Business Influencer Article: Leading a University During a Pandemic
Professor Geoff Layer, Vice-Chancellor at the University of Wolverhampton reflects in The Business Influencer Magazine on what it's like to lead a University through a pandemic.
Without a doubt this has been the most challenging period in my career. As a University academic who loves teaching, research and engaging with communities and industry, the pandemic has been a fundamental challenge of leadership, commitment and values.
Like many others, we could see the pandemic coming. My son for example was several weeks into the Barcelona lockdown and, as a University, we had already witnessed the closure of the courses that we teach in Hong Kong for different reasons. However, seeing it coming is very different to actually experiencing it.
As a University, we have a particular culture and a set of values which may be different to those of other organisations. We do seek to make small surpluses to re-invest in development but we are a non-profit making organisation. We are committed to being the University of Opportunity; a significant proportion of our students are from low income families, nearly 50% of our students are from BAME backgrounds and 50% are mature students.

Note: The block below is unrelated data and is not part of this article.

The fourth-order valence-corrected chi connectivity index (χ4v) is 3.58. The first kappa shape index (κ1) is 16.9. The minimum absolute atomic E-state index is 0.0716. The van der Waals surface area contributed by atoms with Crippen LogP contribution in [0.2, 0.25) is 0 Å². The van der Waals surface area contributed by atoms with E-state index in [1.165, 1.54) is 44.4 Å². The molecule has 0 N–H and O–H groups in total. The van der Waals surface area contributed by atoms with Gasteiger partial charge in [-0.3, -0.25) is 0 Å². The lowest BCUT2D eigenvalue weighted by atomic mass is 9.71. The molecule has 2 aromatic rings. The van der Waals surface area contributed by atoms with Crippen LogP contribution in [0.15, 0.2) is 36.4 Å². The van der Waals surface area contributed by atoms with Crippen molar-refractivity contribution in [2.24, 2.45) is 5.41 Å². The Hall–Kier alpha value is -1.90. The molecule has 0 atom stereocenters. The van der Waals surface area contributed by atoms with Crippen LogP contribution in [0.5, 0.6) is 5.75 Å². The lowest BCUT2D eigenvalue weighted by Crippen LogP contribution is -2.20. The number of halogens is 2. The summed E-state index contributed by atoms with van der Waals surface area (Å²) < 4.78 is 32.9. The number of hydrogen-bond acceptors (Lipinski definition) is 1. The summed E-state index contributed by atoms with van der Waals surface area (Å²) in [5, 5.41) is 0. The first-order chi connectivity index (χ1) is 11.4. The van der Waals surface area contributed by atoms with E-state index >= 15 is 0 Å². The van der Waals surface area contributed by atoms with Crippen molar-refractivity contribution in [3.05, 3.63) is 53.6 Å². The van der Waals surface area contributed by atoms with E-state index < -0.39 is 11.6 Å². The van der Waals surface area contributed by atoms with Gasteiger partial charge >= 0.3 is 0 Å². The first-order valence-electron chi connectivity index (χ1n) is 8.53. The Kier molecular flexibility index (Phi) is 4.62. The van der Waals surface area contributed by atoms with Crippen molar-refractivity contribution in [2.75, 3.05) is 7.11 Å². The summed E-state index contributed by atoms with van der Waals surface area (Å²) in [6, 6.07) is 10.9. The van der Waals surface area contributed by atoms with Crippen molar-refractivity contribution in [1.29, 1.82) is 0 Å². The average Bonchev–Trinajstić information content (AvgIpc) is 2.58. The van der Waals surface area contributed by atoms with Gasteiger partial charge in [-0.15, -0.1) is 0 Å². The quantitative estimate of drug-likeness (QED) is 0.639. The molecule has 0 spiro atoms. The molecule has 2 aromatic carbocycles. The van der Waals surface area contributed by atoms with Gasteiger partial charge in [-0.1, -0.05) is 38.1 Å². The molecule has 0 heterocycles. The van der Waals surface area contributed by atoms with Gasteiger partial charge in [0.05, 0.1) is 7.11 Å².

As a University with our mission, we feel strongly that our buildings and facilities should be open and accessible to all. Our academics are recruited and empowered to challenge conventional thinking and that is also what we encourage our students and researchers to do. Indeed, trying to manage academics and students is often said to be analogous to “herding cats”, which is exactly the culture required in order to challenge conventional thinking, and foster discovery and invention.
We always seek to make decisions based on evidence and on the interests of our students, so moving to a situation where the only certainty was uncertainty challenged our approach to decision making. We had already set up a planning group and started to pilot whole areas working remotely.
The challenge we had was to prioritise the safety and wellbeing of nearly 30,000 students and staff, to make sure that our students had access to learning resources and facilities, and to be able to give notice of any changes without knowing how long we had to plan. We had set up a traditional Gold and Silver command structure with daily meetings in which decisions were made and followed. This was undoubtedly due to the need for clarity of purpose and a mass communication strategy. I was involved in daily briefings to staff and students and ensuring clarity of messages focusing on safety and wellbeing was paramount.